Seemingly Similar Markets are Dissimilar in Projected Demand
The notion of benchmarking organizations against others has become a mainstay in healthcare, especially among hospitals and health systems. As an industry, we have become accustomed to leveraging quality scores and external rankings relative to any number of methodologies from U.S. News & World Report and The Leapfrog Group to CMS’ Star Ratings and Hospital Compare, to name a few.
In working with health systems across the country, I have been struck by the tendency for executives to routinely compare themselves to “peer systems”. In this case, peers were often defined by a dimension of system size or brand recognition (by national rankings). While there is tremendous value in learning from others, benchmarking for the purposes of decision-making related to future supply and demand, and subsequently consumer yield, requires a more data-driven approach.
As we know from previous research, the impact of intra-market variation alone is significant. With most large health systems operating in more than one market, often in disparate geographic areas, distinguishing between inter-market similarity and dissimilarity is a crucial element in benchmarking across markets.
As an illustrative example, we identified three pairs of similarly sized CBSAs (n=6) where HCA Healthcare, the largest health system in the U.S., has a market presence. HCA’s presence in 20 states provides ample opportunity to assess unique markets with varying levels of demand for healthcare services. We identified two of HCA’s larger markets (Jacksonville, FL and Salt Lake City, UT) with populations greater than 1M; two medium markets (Chattanooga, TN and Anchorage, AK) with similar populations between 350-750K; and two small markets (Bowling Green, KY and Idaho Falls, ID) with similar populations under 200K.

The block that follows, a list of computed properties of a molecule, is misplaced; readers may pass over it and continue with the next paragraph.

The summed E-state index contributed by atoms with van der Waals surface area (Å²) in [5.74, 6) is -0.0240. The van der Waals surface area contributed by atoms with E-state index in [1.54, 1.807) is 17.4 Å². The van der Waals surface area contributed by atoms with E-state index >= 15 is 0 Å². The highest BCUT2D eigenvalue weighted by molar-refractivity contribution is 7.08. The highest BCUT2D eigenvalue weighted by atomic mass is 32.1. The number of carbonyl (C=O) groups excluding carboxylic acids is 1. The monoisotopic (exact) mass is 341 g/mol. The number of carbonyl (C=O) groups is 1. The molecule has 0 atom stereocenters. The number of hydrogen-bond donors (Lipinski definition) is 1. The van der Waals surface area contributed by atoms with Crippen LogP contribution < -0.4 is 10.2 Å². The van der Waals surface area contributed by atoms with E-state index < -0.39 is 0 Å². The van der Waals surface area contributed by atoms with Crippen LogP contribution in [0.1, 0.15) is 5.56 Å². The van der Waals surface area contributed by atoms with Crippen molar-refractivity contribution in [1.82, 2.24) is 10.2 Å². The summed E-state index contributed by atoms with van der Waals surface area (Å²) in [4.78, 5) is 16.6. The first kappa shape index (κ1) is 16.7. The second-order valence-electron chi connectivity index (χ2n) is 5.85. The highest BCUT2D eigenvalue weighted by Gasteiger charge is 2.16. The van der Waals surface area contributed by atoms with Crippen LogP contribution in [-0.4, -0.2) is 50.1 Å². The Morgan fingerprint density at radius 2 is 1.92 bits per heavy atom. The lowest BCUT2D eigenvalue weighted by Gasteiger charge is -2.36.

Comparing population size, demographics, and psychographics, these paired markets look quite similar, despite being geographically different (Figure 1). For example, Idaho Falls, ID and Bowling Green, KY have nearly identical population sizes, ratios of White to Non-White individuals, and average household income. Willful Endurers, individuals who live in the “here and now,” account for the primary consumer profile in all six markets that we analyzed. Yet, demand for healthcare services will be dissimilar given no two markets are exactly alike, regardless of how much they may appear to align.
Our previous research has concluded that the forecasted median year-over-year growth rate of major surgical service lines is not expected to exceed 2%. Our analysis of certain surgical service lines across these six markets reinforces this national trend in most scenarios, but also reflects a dissimilarity in demand growth across similar markets (Figure 2). For example, growth in demand for Heart/Vascular surgical services is projected to decrease in Jacksonville, FL but slightly increase in Salt Lake City, UT. Despite growth in demand decreasing nationally, the inter-market differences in each market’s projected future demand is unique to the patient population.
Irrespective of whether a health system seeks to benchmark itself amongst its own markets or across “peer” health systems, both require comparators that account for market dissimilarity. Ultimately, healthcare is local and visibility into inter-market dissimilarity will allow health systems to more accurately benchmark against not only themselves, but their competitors.
Thanks to Katie Patton and Stephen Tilstra for their research support.